Aquaculture International

, Volume 21, Issue 6, pp 1333–1342

Assessment of AquaMats for removing ammonia in intensive commercial Pacific white shrimp Litopenaeus vannamei aquaculture systems

  • Zhitao Huang
  • Rong Wan
  • Xiefa Song
  • Eric Hallerman
Article

DOI: 10.1007/s10499-013-9636-7

Cite this article as:
Huang, Z., Wan, R., Song, X. et al. Aquacult Int (2013) 21: 1333. doi:10.1007/s10499-013-9636-7

Abstract

AquaMats are high surface–area polymer filters whose use produces higher yields with reduced health risks for the aquaculture product. We used AquaMats in pilot-scale systems and in intensive commercial Pacific white shrimp Litopenaeus vannamei production systems to stabilize and improve water quality by removing ammonia. In the pilot-scale systems, evaluation of the effects of temperature and hydraulic retention time (HRT) on ammonia removal rate indicated that the surface total ammonia nitrogen (TAN) conversion rate (STR, mg TAN/m2-day) increased with increasing temperature and decreasing HRT. The highest STR of 319.8 mg TAN/m2-day was observed at a temperature of 30 °C and a HRT of 5 min. In the commercial shrimp production systems, ammonia levels were significantly greater in the control systems (without AquaMats) than in the treatment systems (with AquaMats) after 6 days (P < 0.05). Results suggested that eight 150 cm × 90 cm pieces of AquaMats (0.057 m2 surface area per m3 culture volume) were sufficient for promoting nitrification in this system. The growth rate of juvenile shrimp was most enhanced in treatment C (with 12 pieces of AquaMats, 0.085 m2/m3), which exhibited a significant decrease in ammonia.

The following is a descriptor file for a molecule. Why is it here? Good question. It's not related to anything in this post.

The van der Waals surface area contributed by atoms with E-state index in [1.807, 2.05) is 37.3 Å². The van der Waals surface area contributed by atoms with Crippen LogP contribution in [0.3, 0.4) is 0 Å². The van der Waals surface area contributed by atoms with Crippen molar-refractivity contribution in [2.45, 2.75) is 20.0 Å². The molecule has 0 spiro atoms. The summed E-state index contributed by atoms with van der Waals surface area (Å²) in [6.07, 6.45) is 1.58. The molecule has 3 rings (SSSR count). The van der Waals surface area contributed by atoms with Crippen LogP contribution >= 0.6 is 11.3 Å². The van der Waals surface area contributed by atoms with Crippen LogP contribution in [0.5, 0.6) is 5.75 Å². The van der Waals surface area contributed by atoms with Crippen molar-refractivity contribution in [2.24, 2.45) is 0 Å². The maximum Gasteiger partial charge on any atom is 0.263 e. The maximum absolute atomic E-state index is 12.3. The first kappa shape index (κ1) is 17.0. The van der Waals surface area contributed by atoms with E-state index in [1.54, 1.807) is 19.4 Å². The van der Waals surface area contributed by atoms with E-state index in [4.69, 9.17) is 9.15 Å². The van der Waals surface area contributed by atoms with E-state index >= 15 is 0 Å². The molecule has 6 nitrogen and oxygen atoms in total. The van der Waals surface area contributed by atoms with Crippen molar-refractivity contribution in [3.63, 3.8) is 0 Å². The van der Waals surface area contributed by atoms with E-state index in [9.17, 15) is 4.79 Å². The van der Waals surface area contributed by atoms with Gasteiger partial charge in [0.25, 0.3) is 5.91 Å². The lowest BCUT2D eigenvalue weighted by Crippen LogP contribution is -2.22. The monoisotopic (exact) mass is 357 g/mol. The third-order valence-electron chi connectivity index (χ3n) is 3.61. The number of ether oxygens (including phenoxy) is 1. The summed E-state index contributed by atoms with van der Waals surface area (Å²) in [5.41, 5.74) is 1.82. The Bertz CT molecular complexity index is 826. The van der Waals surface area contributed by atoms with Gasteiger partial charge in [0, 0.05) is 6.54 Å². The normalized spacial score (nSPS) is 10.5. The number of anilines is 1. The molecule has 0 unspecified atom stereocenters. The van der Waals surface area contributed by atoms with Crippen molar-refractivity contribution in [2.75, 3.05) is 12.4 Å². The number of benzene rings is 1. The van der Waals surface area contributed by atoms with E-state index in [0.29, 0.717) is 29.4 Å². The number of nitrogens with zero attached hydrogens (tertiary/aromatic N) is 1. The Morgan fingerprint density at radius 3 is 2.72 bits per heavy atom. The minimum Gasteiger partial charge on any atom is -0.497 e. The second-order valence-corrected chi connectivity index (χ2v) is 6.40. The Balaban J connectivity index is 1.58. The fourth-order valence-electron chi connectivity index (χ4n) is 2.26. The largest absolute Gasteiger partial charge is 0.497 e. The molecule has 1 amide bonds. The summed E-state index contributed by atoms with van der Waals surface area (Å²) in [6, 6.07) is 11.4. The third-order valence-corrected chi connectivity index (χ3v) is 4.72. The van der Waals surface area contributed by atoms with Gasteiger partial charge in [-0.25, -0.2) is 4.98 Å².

Keywords

AquaMatsAmmonia removalShrimp cultureLitopenaeus vannamei

Copyright information

© Springer Science+Business Media Dordrecht 2013

Authors and Affiliations

  • Zhitao Huang
    • 1
  • Rong Wan
    • 1
  • Xiefa Song
    • 1
  • Eric Hallerman
    • 2
  1. 1.Department of FisheriesOcean University of ChinaQingdaoPeople’s Republic of China
  2. 2.Department of Fish and Wildlife ConservationVirginia Polytechnic Institute and State UniversityBlacksburgUSA